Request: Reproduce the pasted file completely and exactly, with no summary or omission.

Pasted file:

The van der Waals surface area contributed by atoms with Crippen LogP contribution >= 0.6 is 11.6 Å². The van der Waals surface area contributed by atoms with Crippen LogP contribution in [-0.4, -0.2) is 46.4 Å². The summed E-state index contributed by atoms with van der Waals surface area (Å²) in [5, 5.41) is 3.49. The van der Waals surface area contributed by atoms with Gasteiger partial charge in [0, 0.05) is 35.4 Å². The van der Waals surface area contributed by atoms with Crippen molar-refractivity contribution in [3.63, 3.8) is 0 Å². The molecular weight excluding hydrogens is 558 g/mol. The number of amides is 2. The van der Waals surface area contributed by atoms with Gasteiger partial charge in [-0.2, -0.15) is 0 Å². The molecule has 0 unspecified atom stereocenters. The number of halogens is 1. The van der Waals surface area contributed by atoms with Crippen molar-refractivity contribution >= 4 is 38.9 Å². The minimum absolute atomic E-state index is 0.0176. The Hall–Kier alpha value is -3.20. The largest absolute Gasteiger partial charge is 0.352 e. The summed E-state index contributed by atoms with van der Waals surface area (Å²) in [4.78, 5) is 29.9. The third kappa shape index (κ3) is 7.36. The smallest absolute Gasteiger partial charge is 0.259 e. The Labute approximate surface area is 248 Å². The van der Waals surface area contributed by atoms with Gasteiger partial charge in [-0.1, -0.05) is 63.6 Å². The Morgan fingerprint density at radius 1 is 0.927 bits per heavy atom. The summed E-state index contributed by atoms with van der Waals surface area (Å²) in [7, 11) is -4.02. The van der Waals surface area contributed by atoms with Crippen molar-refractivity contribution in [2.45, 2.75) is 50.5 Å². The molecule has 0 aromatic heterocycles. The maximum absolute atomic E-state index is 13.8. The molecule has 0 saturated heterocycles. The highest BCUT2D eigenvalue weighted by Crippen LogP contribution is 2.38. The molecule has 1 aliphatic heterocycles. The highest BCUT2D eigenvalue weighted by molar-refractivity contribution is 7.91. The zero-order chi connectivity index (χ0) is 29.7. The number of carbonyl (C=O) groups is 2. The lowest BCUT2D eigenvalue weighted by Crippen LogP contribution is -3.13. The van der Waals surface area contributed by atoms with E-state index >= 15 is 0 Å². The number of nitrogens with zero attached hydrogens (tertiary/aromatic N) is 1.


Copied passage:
The van der Waals surface area contributed by atoms with Crippen LogP contribution >= 0.6 is 11.6 Å². The van der Waals surface area contributed by atoms with Crippen LogP contribution in [-0.4, -0.2) is 46.4 Å². The summed E-state index contributed by atoms with van der Waals surface area (Å²) in [5, 5.41) is 3.49. The van der Waals surface area contributed by atoms with Gasteiger partial charge in [0, 0.05) is 35.4 Å². The van der Waals surface area contributed by atoms with Crippen molar-refractivity contribution in [3.63, 3.8) is 0 Å². The molecular weight excluding hydrogens is 558 g/mol. The number of amides is 2. The van der Waals surface area contributed by atoms with Gasteiger partial charge in [-0.2, -0.15) is 0 Å². The molecule has 0 unspecified atom stereocenters. The number of halogens is 1. The van der Waals surface area contributed by atoms with Crippen molar-refractivity contribution >= 4 is 38.9 Å². The minimum absolute atomic E-state index is 0.0176. The Hall–Kier alpha value is -3.20. The largest absolute Gasteiger partial charge is 0.352 e. The summed E-state index contributed by atoms with van der Waals surface area (Å²) in [4.78, 5) is 29.9. The third kappa shape index (κ3) is 7.36. The smallest absolute Gasteiger partial charge is 0.259 e. The Labute approximate surface area is 248 Å². The van der Waals surface area contributed by atoms with Gasteiger partial charge in [-0.1, -0.05) is 63.6 Å². The Morgan fingerprint density at radius 1 is 0.927 bits per heavy atom. The summed E-state index contributed by atoms with van der Waals surface area (Å²) in [7, 11) is -4.02. The van der Waals surface area contributed by atoms with Crippen molar-refractivity contribution in [2.45, 2.75) is 50.5 Å². The molecule has 0 aromatic heterocycles. The maximum absolute atomic E-state index is 13.8. The molecule has 0 saturated heterocycles. The highest BCUT2D eigenvalue weighted by Crippen LogP contribution is 2.38. The molecule has 1 aliphatic heterocycles. The highest BCUT2D eigenvalue weighted by molar-refractivity contribution is 7.91. The zero-order chi connectivity index (χ0) is 29.7. The number of carbonyl (C=O) groups is 2. The lowest BCUT2D eigenvalue weighted by Crippen LogP contribution is -3.13. The van der Waals surface area contributed by atoms with E-state index >= 15 is 0 Å². The number of nitrogens with zero attached hydrogens (tertiary/aromatic N) is 1.